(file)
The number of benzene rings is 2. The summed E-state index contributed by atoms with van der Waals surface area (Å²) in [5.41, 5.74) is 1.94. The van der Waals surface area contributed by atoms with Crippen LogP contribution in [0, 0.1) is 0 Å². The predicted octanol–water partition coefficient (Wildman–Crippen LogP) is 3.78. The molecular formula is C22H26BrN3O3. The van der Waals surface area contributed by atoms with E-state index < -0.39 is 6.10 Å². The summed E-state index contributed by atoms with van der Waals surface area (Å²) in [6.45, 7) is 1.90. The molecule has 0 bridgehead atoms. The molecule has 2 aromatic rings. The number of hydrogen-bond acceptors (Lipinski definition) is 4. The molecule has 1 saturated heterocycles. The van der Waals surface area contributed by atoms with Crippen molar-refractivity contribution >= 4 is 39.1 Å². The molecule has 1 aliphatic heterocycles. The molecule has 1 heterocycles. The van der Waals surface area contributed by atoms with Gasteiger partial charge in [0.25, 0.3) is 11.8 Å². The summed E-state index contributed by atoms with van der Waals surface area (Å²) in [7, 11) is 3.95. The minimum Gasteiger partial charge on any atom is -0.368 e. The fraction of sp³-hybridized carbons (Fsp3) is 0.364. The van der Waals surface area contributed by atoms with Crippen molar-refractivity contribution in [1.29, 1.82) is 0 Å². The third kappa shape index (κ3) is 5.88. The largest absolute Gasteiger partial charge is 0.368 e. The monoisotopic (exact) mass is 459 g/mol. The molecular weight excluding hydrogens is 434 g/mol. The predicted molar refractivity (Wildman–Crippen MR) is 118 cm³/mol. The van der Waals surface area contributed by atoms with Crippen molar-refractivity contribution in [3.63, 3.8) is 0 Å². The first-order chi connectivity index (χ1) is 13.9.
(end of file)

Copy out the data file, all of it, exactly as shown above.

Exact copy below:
The number of benzene rings is 2. The summed E-state index contributed by atoms with van der Waals surface area (Å²) in [5.41, 5.74) is 1.94. The van der Waals surface area contributed by atoms with Crippen LogP contribution in [0, 0.1) is 0 Å². The predicted octanol–water partition coefficient (Wildman–Crippen LogP) is 3.78. The molecular formula is C22H26BrN3O3. The van der Waals surface area contributed by atoms with E-state index < -0.39 is 6.10 Å². The summed E-state index contributed by atoms with van der Waals surface area (Å²) in [6.45, 7) is 1.90. The molecule has 0 bridgehead atoms. The molecule has 2 aromatic rings. The number of hydrogen-bond acceptors (Lipinski definition) is 4. The molecule has 1 saturated heterocycles. The van der Waals surface area contributed by atoms with Crippen molar-refractivity contribution >= 4 is 39.1 Å². The molecule has 1 aliphatic heterocycles. The molecule has 1 heterocycles. The van der Waals surface area contributed by atoms with Gasteiger partial charge in [0.25, 0.3) is 11.8 Å². The summed E-state index contributed by atoms with van der Waals surface area (Å²) in [7, 11) is 3.95. The minimum Gasteiger partial charge on any atom is -0.368 e. The fraction of sp³-hybridized carbons (Fsp3) is 0.364. The van der Waals surface area contributed by atoms with Crippen molar-refractivity contribution in [1.29, 1.82) is 0 Å². The third kappa shape index (κ3) is 5.88. The largest absolute Gasteiger partial charge is 0.368 e. The monoisotopic (exact) mass is 459 g/mol. The molecular weight excluding hydrogens is 434 g/mol. The predicted molar refractivity (Wildman–Crippen MR) is 118 cm³/mol. The van der Waals surface area contributed by atoms with Crippen molar-refractivity contribution in [3.63, 3.8) is 0 Å². The first-order chi connectivity index (χ1) is 13.9.